Bringing Peace to a War
by Colonel Paul Hughes
Once the decision was made to remove Saddam Hussein from power through the use of military force, Congress began considering how the reestablishment of peace would occur. The U.S. Institute of Peace (USIP) was directed by Congress in 2004 to establish itself in Iraq for the purpose of building the peace.
Specifically, USIP was asked to facilitate inter-ethnic and inter-religious dialogue, conflict resolution activities, support rule of law programs, and train Iraqi leaders in democratic principles. The Institute had the capabilities needed to perform this work but having the capacity to operate on the ground in a non-permissive environment was another thing. Suitable facilities had to be found, staff hired, logistical problems solved, cooperative frameworks built, and a new institutional paradigm developed.
Its analysis of the situation revealed many tensions and obstacles existed not only between various Iraqi factions but also with the U.S. organizations in Iraq as well. As the USIP team began the process of building its office staff (mostly Iraqi), it also began the work to establish and build ties with the U.S. embassy, USAID, and the U.S. military, ties that enable all concerned to be more aware of the challenges and nuances of peacebuilding in an active combat zone.
One of the innovations used by USIP was to craft a conflict reconciliation program that married conflict analysis, negotiation skills, and modern simulation technology together to help Iraqis learn how to better understand their differences and priorities, apply newly honed negotiation skills, and work together in a virtual environment.
In March 2007, the Baghdad Office of USIP conducted one of these reconciliation programs with the Baghdad Provincial Council, a group of 34 leaders from the province’s 16 districts. Conducted during the early days of “The Surge,” when violence in Baghdad was at an all-time high, these leaders braved the risks of Baghdad violence to attend all five days of training held inside the Green Zone. Their training included two days of training in conflict reconciliation and negotiations skills taught by two of the USIP-trained Iraqi facilitators. A three day simulation was also included based on the Strategic Economic and National Security Exercise (SENSE) model.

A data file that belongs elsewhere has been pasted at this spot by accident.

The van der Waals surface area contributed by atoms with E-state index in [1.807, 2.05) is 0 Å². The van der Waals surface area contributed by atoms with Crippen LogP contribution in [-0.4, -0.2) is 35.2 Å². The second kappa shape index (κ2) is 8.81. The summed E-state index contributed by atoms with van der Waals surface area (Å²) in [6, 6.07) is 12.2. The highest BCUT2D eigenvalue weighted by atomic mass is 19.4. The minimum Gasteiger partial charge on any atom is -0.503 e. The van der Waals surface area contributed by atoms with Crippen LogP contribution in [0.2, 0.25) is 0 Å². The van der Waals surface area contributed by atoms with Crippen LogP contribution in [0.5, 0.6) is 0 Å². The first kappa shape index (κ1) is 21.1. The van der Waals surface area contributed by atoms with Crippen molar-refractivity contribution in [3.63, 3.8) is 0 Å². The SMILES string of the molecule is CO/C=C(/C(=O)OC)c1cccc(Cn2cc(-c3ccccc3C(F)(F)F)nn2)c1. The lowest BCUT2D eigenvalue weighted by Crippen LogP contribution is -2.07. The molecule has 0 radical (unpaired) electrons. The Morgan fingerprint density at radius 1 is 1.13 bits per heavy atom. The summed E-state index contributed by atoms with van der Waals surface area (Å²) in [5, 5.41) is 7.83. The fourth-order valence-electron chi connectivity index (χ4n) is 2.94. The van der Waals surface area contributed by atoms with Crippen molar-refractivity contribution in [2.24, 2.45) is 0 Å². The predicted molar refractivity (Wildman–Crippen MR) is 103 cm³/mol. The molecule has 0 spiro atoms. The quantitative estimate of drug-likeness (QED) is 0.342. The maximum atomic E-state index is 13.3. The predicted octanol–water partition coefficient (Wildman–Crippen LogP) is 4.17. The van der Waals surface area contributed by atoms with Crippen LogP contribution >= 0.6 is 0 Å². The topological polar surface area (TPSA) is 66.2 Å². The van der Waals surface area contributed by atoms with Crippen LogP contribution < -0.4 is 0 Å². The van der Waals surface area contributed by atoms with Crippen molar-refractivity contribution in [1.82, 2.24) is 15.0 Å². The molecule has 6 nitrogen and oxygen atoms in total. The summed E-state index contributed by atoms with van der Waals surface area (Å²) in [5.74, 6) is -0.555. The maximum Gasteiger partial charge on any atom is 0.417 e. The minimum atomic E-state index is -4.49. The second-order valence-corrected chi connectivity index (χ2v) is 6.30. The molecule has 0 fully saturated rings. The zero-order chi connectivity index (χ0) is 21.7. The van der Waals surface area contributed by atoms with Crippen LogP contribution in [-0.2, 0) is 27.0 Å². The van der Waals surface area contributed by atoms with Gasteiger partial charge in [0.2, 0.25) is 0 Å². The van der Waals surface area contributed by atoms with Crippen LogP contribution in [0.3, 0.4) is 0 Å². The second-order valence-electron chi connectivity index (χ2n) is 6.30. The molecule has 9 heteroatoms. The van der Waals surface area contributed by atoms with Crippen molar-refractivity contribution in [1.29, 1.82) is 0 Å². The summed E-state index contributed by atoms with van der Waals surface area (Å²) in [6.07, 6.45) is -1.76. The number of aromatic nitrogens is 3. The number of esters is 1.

Upon the completion of the week-long training, a small “graduation” ceremony was held at which a representative from the U.S. embassy congratulated the council members and I presented certificates to each of them. But the real pay-off for USIP was just about to begin. As the provincial council members congratulated each other following the ceremony, two of them approached me. One was represented a Shiite-dominated district of Baghdad while the other represented a neighboring Sunni-dominated district. Fighters from each district fought each other on a daily basis.
Both representatives approached me with smiles and expressed how valuable they found this training. They then asked if I could arrange a similar training event for their respective district councils. I replied that I could but it would require two separate sessions since I never thought these two would really work together given the harsh realities of Iraq’s war.
To my surprise, they both said, “But we want to do this training together with both councils!” Here were two men who represented two communities with such differences between them that for the last three years their citizens only saw the power of the gun as the way to solve their issues. And now they were joining arms asking for USIP to help them create a basis for dialogue between their councils in an effort to stop the violence.
During this time, Baghdad was becoming a ghost-town of sorts as international groups fled to the Kurdish north or to Jordan to escape the violence. The Institute held firm in its belief that if we wanted to help break the cycle of violence, we had to remain in Baghdad to show the Iraqis we were committed to them and their future.
The Baghdad Office stayed and it honored the request of these two district leaders. The result was the start of a long process of reconciliation between these two communities. We didn’t provide the “silver bullet” for their issues but we did crack the door open for them to sit down and begin discussions about their issues.
The logical conclusion of war is the re-establishment of peace. Peacebuilding is tough, hard, and dangerous work that won’t happen without the help of others. USIP took on the challenges of the Iraq war and developed new techniques, practices, and tools that are now being employed elsewhere by its dedicated staff. By dealing with conflict, we continue to help build the framework for its prevention, mitigation, and the rebuilding of peace.